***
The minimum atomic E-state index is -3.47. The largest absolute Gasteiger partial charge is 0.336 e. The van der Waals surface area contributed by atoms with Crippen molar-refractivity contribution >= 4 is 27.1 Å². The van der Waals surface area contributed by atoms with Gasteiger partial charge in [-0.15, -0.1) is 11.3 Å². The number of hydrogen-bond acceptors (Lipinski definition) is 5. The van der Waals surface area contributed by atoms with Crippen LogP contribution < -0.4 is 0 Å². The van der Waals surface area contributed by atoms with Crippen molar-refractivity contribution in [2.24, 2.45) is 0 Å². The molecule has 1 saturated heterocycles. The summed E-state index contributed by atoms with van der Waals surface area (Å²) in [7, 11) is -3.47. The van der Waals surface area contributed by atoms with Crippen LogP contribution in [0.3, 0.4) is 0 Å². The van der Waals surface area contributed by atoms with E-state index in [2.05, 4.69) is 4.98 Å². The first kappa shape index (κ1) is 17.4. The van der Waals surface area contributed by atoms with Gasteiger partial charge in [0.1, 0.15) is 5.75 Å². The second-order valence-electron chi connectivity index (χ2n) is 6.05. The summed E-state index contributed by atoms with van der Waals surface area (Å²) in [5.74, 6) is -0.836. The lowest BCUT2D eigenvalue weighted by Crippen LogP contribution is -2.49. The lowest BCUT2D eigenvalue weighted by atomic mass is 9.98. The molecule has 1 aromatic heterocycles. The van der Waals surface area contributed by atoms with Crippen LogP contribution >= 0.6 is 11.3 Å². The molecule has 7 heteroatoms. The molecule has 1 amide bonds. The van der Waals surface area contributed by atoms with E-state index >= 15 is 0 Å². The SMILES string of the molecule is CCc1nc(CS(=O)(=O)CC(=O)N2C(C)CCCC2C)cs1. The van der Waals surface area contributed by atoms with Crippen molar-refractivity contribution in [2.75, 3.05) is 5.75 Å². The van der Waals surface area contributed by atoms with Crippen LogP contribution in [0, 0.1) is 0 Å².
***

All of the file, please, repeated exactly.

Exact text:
The minimum atomic E-state index is -3.47. The largest absolute Gasteiger partial charge is 0.336 e. The van der Waals surface area contributed by atoms with Crippen molar-refractivity contribution >= 4 is 27.1 Å². The van der Waals surface area contributed by atoms with Gasteiger partial charge in [-0.15, -0.1) is 11.3 Å². The number of hydrogen-bond acceptors (Lipinski definition) is 5. The van der Waals surface area contributed by atoms with Crippen LogP contribution < -0.4 is 0 Å². The van der Waals surface area contributed by atoms with Crippen molar-refractivity contribution in [2.24, 2.45) is 0 Å². The molecule has 1 saturated heterocycles. The summed E-state index contributed by atoms with van der Waals surface area (Å²) in [7, 11) is -3.47. The van der Waals surface area contributed by atoms with Crippen LogP contribution in [0.3, 0.4) is 0 Å². The van der Waals surface area contributed by atoms with E-state index in [2.05, 4.69) is 4.98 Å². The first kappa shape index (κ1) is 17.4. The van der Waals surface area contributed by atoms with Gasteiger partial charge in [0.1, 0.15) is 5.75 Å². The second-order valence-electron chi connectivity index (χ2n) is 6.05. The summed E-state index contributed by atoms with van der Waals surface area (Å²) in [5.74, 6) is -0.836. The lowest BCUT2D eigenvalue weighted by Crippen LogP contribution is -2.49. The lowest BCUT2D eigenvalue weighted by atomic mass is 9.98. The molecule has 1 aromatic heterocycles. The van der Waals surface area contributed by atoms with Crippen LogP contribution >= 0.6 is 11.3 Å². The molecule has 7 heteroatoms. The molecule has 1 amide bonds. The van der Waals surface area contributed by atoms with E-state index >= 15 is 0 Å². The SMILES string of the molecule is CCc1nc(CS(=O)(=O)CC(=O)N2C(C)CCCC2C)cs1. The van der Waals surface area contributed by atoms with Crippen molar-refractivity contribution in [2.75, 3.05) is 5.75 Å². The van der Waals surface area contributed by atoms with Crippen LogP contribution in [0, 0.1) is 0 Å².